Winston-Salem officials are taking a longer path toward possibly changing the name of the Dixie Classic Fair, with the cancellation of a couple of meetings this month that were originally designed to get a potential new name before the Winston-Salem City Council in August.
Assistant City Manager Ben Rowe said Monday’s meeting of the marketing committee of the Public Assembly Facilities Commission, along with next week’s meeting of the full Public Assembly Facilities Commission, was canceled.
Under the city council’s original timeline for considering a name change for the fair, the canceled meetings would have been held to come up with a potential new name that would take effect in 2020 after coming before the council in August.
Instead, Rowe said, city staffers plan to put together a proposal to hire a consultant to help the city come up with a new name, one that would go into effect in 2021.
“We are looking at engaging a consultant and having the consultant develop the new name and use focus groups to develop the name,” Rowe said, noting that the suggestion to do that came from a meeting of the Fair Planning Committee held in June.
Members of the committees and commissions who looked at the fair name have complained that the process was rushed: If the fair does get a new name, some members said, more effort should be put into making sure that whatever name is picked is one that can stand up for the long haul.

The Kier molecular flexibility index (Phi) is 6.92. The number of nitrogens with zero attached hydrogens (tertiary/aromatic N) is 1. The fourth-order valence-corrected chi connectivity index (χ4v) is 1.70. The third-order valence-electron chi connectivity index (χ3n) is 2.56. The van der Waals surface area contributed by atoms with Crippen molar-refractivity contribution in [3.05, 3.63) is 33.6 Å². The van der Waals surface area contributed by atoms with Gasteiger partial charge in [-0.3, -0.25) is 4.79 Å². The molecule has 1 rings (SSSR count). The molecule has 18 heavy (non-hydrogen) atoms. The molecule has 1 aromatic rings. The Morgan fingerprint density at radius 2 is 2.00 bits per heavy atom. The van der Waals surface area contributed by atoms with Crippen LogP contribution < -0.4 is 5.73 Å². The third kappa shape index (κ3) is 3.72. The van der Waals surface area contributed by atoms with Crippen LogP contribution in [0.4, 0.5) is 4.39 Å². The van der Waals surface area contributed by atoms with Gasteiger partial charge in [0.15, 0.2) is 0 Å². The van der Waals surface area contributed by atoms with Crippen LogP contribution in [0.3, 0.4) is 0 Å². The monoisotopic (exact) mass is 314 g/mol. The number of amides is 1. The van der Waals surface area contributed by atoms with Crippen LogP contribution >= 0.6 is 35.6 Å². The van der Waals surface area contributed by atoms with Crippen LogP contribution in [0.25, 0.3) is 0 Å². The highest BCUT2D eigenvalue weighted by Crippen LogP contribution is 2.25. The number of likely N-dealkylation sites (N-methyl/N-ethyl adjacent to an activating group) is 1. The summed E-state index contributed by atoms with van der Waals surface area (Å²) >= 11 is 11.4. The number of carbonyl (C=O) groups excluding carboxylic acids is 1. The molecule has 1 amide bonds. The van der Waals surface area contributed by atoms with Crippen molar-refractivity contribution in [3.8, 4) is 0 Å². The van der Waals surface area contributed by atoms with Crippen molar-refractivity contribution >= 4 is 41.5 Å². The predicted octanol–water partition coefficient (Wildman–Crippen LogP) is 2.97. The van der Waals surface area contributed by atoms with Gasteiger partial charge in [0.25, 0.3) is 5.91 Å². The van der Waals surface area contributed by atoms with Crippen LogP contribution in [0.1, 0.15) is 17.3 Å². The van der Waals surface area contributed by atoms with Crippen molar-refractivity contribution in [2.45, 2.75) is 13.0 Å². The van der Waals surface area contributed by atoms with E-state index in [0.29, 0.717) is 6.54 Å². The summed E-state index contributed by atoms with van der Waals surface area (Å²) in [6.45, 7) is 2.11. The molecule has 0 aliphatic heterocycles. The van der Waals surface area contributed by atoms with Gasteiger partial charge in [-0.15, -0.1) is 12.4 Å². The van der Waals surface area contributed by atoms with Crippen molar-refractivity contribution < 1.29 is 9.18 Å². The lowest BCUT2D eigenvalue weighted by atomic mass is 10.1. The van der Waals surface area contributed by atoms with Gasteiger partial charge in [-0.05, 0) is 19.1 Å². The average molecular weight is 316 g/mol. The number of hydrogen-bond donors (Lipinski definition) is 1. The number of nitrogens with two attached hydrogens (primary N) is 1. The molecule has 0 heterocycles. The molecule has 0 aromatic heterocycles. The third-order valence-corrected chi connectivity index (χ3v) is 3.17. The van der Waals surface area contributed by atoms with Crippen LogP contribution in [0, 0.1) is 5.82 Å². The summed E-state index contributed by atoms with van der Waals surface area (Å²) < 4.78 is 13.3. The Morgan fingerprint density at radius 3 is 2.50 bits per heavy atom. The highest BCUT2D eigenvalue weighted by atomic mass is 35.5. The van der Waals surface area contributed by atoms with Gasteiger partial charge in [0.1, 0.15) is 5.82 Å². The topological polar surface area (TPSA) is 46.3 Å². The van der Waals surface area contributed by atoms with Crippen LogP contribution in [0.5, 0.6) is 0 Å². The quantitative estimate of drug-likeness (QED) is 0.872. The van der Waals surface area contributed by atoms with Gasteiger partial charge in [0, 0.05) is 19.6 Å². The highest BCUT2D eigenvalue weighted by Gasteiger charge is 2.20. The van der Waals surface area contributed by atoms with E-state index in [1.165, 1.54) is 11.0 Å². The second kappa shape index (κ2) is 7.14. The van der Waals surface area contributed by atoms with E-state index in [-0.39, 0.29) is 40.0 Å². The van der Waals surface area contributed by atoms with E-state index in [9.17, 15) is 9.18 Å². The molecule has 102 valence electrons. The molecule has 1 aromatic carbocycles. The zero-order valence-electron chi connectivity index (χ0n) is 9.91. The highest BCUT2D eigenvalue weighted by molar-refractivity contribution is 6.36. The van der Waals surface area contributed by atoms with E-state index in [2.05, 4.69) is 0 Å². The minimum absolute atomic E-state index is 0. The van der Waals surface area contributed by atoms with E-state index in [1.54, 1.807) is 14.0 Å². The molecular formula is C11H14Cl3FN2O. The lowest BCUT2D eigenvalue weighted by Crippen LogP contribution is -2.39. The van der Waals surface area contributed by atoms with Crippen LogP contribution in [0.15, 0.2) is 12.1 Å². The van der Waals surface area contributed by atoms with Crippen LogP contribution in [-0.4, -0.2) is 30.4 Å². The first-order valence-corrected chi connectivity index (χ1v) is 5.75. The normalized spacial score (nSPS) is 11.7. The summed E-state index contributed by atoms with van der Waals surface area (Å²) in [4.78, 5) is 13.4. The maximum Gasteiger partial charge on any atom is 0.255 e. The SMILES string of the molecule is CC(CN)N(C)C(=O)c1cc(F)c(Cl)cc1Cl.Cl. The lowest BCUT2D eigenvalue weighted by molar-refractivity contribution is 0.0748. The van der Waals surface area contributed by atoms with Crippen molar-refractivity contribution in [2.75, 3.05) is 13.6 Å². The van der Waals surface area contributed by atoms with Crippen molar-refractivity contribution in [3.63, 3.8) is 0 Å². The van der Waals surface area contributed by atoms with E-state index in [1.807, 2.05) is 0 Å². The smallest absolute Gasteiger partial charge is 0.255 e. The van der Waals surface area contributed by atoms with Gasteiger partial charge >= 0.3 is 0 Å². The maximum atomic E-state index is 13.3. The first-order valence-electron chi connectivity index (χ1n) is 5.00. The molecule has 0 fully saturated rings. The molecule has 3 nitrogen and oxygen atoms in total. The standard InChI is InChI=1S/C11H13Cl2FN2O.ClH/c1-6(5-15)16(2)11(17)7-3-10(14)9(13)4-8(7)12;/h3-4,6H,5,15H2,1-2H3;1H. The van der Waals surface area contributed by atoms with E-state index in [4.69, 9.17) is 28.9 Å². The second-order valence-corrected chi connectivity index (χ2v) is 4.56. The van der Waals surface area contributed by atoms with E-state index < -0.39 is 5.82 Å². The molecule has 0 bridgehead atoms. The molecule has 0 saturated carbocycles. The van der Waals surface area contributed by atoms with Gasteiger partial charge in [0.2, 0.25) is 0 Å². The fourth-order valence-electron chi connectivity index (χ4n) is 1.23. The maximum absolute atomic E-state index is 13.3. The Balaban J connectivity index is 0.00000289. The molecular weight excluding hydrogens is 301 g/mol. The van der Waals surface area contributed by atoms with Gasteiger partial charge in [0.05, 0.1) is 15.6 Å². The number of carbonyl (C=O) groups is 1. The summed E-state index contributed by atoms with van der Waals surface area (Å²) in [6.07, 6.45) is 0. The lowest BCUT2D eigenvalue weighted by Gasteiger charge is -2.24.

Opponents of the name Dixie came to a city council committee meeting in April to call on the city to change the name of the fair. Members of the group, including some ministers, said that the name Dixie evokes the South of slavery and segregation.
A city survey found an overwhelming majority of people wanted to keep the name Dixie. A public forum on changing the name brought out strong passions on both sides.
The city is considering the name change in a process that takes the idea through a number of committees.
On June 10, the Fair Planning Committee, first up in the process, voted to recommend that the city “reconsider” the name, but at the same time called on the city to take more time.
Some members of the committee pointed out that name changes usually take place in a process that brings in consultants to do things such as trying out names with focus groups.
And while the city had asked people to suggest new names during the survey, fair committee members said they felt they didn’t get much helpful feedback on that question. Instead, they said, the survey had become a referendum on the name Dixie.
Rowe said that he’s hopeful a consultant hired to help the city find a name won’t be too costly.
Rowe said he will likely bring the proposal to hire a consultant before two city council committees in August. The Finance Committee will hear about the idea first, since it involves spending money. After that, the city’s committee on general government will hear the proposal.